Members of the rural fire prevention and emergency services districts for Comal County met w ith the Commissioners’ Court Monday evening to discuss ways to generate more revenue.
The districts are partially funded by taxpayers who reside in each district.
However, the county has been supplementing the district’s incomes since they were established in 1992, a practice tire county would like to slowly back out of in the future, County Judge Danny Schell said.to discuss revenue
“Over the next five years, as valuations and grow th continue to increase, we would like to look to other legal requirements to fund the districts,” Scheel said.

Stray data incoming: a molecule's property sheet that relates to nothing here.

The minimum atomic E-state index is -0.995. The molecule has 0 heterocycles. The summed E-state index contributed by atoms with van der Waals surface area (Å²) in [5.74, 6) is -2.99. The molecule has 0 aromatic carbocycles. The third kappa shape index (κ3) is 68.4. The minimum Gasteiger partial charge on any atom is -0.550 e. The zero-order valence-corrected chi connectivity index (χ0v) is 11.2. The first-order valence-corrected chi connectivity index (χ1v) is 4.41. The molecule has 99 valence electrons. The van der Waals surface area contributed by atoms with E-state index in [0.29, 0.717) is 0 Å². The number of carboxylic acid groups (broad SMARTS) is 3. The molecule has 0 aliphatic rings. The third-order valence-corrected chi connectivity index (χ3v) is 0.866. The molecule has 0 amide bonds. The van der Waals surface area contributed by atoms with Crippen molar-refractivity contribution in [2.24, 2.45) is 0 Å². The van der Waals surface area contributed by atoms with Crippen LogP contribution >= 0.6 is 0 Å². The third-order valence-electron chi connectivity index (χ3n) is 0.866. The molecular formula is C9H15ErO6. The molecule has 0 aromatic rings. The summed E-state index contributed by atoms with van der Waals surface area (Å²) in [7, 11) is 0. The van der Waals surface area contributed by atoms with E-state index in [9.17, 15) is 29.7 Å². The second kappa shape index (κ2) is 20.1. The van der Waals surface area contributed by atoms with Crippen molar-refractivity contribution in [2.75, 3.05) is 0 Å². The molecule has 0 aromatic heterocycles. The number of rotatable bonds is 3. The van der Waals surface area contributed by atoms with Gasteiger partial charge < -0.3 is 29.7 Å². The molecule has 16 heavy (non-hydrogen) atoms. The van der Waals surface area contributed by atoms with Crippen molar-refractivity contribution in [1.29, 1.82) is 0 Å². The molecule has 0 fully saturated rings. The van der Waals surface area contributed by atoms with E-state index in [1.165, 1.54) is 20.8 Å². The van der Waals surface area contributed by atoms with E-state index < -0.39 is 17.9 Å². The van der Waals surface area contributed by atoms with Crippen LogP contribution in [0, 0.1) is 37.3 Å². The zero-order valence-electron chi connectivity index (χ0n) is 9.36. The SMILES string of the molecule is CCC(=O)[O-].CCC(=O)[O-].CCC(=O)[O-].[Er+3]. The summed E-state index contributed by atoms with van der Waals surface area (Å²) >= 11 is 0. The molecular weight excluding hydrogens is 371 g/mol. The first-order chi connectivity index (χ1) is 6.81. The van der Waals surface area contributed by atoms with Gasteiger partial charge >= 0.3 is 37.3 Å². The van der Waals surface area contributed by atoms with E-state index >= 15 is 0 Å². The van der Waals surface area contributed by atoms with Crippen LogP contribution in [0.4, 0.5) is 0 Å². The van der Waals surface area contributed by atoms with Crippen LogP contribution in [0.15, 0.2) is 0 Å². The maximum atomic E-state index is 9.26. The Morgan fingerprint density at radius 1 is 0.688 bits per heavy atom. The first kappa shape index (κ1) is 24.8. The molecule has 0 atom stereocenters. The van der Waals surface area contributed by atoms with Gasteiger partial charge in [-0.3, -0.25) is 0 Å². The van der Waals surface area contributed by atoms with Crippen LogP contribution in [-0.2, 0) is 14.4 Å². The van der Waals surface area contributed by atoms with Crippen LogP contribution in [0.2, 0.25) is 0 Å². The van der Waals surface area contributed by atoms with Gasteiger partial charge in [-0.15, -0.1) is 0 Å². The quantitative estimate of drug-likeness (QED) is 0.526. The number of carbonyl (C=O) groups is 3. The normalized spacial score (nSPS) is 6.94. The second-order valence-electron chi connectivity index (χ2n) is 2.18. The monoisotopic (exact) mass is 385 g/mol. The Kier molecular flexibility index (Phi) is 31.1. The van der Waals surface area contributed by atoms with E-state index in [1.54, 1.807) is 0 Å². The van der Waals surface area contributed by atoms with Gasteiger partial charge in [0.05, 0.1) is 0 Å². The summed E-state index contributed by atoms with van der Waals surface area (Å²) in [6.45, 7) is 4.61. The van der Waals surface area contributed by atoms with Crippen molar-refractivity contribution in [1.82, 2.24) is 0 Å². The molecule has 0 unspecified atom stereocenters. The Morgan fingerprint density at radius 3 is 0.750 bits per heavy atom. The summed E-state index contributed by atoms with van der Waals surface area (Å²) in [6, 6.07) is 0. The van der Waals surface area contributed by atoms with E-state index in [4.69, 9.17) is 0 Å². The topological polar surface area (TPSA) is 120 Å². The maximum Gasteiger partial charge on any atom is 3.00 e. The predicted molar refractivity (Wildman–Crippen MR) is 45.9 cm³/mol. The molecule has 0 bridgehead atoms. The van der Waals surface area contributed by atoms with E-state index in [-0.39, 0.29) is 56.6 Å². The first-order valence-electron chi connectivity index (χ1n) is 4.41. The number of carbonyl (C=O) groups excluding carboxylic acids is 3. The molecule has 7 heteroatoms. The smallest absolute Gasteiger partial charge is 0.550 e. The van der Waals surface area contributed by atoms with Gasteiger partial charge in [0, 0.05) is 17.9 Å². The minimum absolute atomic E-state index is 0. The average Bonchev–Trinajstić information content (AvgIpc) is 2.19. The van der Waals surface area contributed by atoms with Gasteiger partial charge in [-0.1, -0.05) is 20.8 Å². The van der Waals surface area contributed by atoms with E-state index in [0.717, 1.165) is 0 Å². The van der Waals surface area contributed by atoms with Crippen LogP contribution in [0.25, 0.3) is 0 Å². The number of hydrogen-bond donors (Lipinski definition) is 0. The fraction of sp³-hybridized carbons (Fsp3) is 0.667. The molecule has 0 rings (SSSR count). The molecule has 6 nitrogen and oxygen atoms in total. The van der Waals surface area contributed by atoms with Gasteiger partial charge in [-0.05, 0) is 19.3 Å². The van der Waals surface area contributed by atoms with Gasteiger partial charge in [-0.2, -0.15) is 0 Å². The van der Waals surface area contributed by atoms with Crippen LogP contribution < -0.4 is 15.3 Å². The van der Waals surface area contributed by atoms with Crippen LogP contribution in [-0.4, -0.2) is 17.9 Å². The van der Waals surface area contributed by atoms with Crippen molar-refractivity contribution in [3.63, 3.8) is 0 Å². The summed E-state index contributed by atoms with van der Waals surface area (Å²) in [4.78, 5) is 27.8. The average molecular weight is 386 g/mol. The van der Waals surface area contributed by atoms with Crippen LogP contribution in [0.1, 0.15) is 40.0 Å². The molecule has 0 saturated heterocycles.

Funding for rural fire districts was cut in the county’s 2000 budget.
Members of the districts voiced concern about being able to provide adequate emergency services.
“Some people have misconceptions about the services we w ill be able to provide w ith the funding we have,” said Keith Lewis, president of Rural Fire District 4, which servesSe© REVENUED
Monday night, a peaceful New Braunfels slipped into a state of slumber. Tuesday morning, residents and shopkeepers awoke and cried,
Matthew Lyle of Lake Hills watches as crickets cover an outside wall Tuesday morning at Calahan’s Pub and Deli, 194 W. San Antonio St. Downtown business owners said the insects were mating and made an appearance each year when cooler weather arrived.
Flood, drought, pestilence test New Braunfels' mettle
Battling the Invasion
By Heather Todd Staff Writer
You can go anywhere in New Braunfels, but you can’t escape them.
In dow ntown shops, on sidewalks and even in the drive-through lines at fast-food restaurants, they are swarming along the walls or chirping from a distant comer.